Now Channel Four and other broadcasters give new commissioning editors some training but twenty years ago, while kind colleagues gave me good advice, essentially I had to work out for myself how to be a manager.
At first, I found it hard not to be the journalist investigating the story myself. Early on, someone said they urgently needed an experienced producer/director who knew West Africa and had a yellow fever vaccination certificate. I said at once, “That’s me. I can do it”, before remembering I was now one of the boss class.
It took me time to realise that the great thing about being a manager was that you could employ people who were better than you were. You went home every night to the safety of your bed while they went to Sierra Leone or Solihull but when they won awards, you gained reflected glory and got to drink champagne.
I had one particular moment in those early days when I went to view a film, based on an idea I’d had myself, ‘100% English’. We had advertised for people who were sure they were pure English and then given them DNA tests with predictable results. When the film ended, I turned to the team and said, “That film was better than the film I would have made myself.” It was a wonderful revelation; that I could achieve more as a manager of journalists than I would have been able to achieve if I had carried on as a producer/director. I could never myself have won all the amazing awards Channel Four News and Current Affairs has won over the years.
Now there are far more women in senior positions in journalism and some of the old sexists have passed on to the great newsroom in the sky. I was going to say ‘God rest their souls’ but I’m not sure they all had souls. Because I have spoken out about dirty bastards of the past, young women now talk to me from time to time of their experiences.
There is a particular scenario they describe. Their short-term contract is coming to an end, the boss suggests they go to dinner or chat over a drink about the future. Something awful doesn’t necessarily result but the young woman feels uncomfortable and under pressure.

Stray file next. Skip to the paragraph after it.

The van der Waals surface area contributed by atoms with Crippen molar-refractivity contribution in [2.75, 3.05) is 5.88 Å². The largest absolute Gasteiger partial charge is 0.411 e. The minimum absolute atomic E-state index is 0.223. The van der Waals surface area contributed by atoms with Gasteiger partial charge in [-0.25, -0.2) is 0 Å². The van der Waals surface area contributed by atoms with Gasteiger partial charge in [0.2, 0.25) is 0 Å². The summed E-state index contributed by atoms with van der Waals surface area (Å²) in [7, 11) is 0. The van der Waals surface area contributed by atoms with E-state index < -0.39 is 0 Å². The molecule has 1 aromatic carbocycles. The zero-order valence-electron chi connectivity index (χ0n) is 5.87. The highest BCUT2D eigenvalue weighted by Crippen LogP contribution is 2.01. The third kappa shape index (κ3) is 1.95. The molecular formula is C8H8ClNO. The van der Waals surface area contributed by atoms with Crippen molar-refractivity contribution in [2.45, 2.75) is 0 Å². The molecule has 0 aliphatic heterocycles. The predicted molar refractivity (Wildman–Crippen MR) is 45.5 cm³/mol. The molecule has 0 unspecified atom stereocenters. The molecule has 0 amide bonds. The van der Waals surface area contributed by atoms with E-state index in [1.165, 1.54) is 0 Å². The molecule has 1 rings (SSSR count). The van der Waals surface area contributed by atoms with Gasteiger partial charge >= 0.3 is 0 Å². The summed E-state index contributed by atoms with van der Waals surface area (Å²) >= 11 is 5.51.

Maybe the boss was just being nice but he should think through how it’s likely to come across. But other young women have told me about open suggestions from their male managers that having sex with them would help their careers. That’s another reason why it’s important to have more senior women managers in an organisation. It changes the culture. And potentially cuts down on the expenses bill.
I have one tip for newsroom managers. In your heart, you need to stay a journalist. Never think of yourself as a manager. That way, when there are difficult decisions, you will always put the journalism first. So your newsroom will do great things because, deep inside you, you’re not a manager at all.
(And if you wonder how I was ever invited to a BBC internal awayday, at which each department revealed many of their programme plans for the coming year, I met a man at a dinner party, to whom I revealed the name of my employer and who told me that he thought I was fascinating. He said he had been asked to organise a BBC awayday on the environment and to invite a few external people to inspire discussion. Would I come? He was definitely right about my presence inspiring discussion.)